While online gaming has seen record growth during the pandemic, there’s no substitute for a good, old-fashioned arcade game and Whac-A-Mole ranks up there with the best of them. Sure – there are digital versions of this amusement park staple and even mini versions for home use, but most agree that a challenge of the whacking type is experiential and best enjoyed in its original form.
Those of us who are immersed in IT – especially end-user computing – also know that Whac-A-Mole is an apt analogy to describe the effort of trying to keep users from accidentally springing data leaks for their firm when they access sensitive data and applications. This is especially true in today’s highly distributed work environment. It often feels like no matter what we try, users always seem to find a workaround.
Take virtual desktop infrastructure (VDI) as an example. Most of our customers leverage hosted virtual applications and desktops in order to centralize access to sensitive and regulated client data. They believe that by moving their apps and desktops into the cloud, they can centralize the security of these digital assets and keep sensitive, and often regulated, client data safe. That hypothesis works fine with legacy Windows line-of-business or intranet applications that can only be accessed in this manner. When it comes to modern SaaS apps, however, this concept often goes out the window (or out the Windows 😊 ).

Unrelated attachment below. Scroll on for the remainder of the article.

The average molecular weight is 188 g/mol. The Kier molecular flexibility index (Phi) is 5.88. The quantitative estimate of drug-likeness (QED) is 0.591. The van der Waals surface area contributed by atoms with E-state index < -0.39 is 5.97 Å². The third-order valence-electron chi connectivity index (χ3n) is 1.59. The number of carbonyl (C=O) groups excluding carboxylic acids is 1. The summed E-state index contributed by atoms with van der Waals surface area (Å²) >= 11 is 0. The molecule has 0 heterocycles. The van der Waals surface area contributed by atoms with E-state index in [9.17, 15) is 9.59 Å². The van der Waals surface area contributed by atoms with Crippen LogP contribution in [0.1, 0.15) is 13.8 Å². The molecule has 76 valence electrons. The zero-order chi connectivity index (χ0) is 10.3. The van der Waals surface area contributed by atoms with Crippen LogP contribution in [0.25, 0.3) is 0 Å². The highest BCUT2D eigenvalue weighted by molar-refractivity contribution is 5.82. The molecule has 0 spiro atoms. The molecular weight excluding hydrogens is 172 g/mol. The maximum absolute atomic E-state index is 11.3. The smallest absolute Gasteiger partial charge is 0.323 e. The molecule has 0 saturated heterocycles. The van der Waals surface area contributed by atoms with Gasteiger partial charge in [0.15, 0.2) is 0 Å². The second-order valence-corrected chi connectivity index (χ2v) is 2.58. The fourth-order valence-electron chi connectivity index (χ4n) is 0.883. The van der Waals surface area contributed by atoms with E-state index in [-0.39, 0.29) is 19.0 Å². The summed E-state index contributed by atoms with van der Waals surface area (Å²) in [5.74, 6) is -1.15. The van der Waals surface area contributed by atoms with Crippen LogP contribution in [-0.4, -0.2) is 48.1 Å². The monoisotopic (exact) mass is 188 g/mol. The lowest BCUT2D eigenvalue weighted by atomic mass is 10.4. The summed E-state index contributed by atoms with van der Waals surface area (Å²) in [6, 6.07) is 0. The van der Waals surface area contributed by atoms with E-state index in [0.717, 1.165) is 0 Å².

SaaS is inherently designed to be globally accessible from any browser. Users quickly figure out that they can reach their SaaS-based work apps from any browser, not just the one on their hosted desktop. They also realize (whether they actually understand it or not) that the application experience they get from their local browser is superior to that of accessing a hosted browser. Once they do this for a single app, they start doing it for multiple apps. And then they tell their colleagues and before you know it, everyone is bypassing the VDI solution.
With this action, users circumvent the only form of data protection provided by their firm. Their local device environment is likely highly exposed to attack, especially if it’s personal-owned. As well, we also find many devices technically owned by the firm that are unmanaged (sometimes referred to as COPE or corporate-owned, personally-enabled). Without regular attention to operating system patching, antivirus definition updates, and other security best practices, devices quickly become compromised targets. This is especially a problem if users are downloading client data from their SaaS work apps directly to their unprotected devices. Once those XLS or PDF files are stored locally, they are fair game and should be considered “in the wild” and “unprotected,” similar to an endangered species.
So what’s the solution? Well, for starters, it is critical to move toward a Zero Trust model such as the kind that our Workplace solution enables. It’s not just about checking device compliance and strong passwords for each kind of application or data access occurrence. It’s also about ensuring that applications with privileged data are only accessible through certain gates which cannot be bypassed by clever users.
Bottom line – make sure you properly plug the holes in your application and data access infrastructure so that you don’t end up playing Whac-a-Mole at work with your data security!
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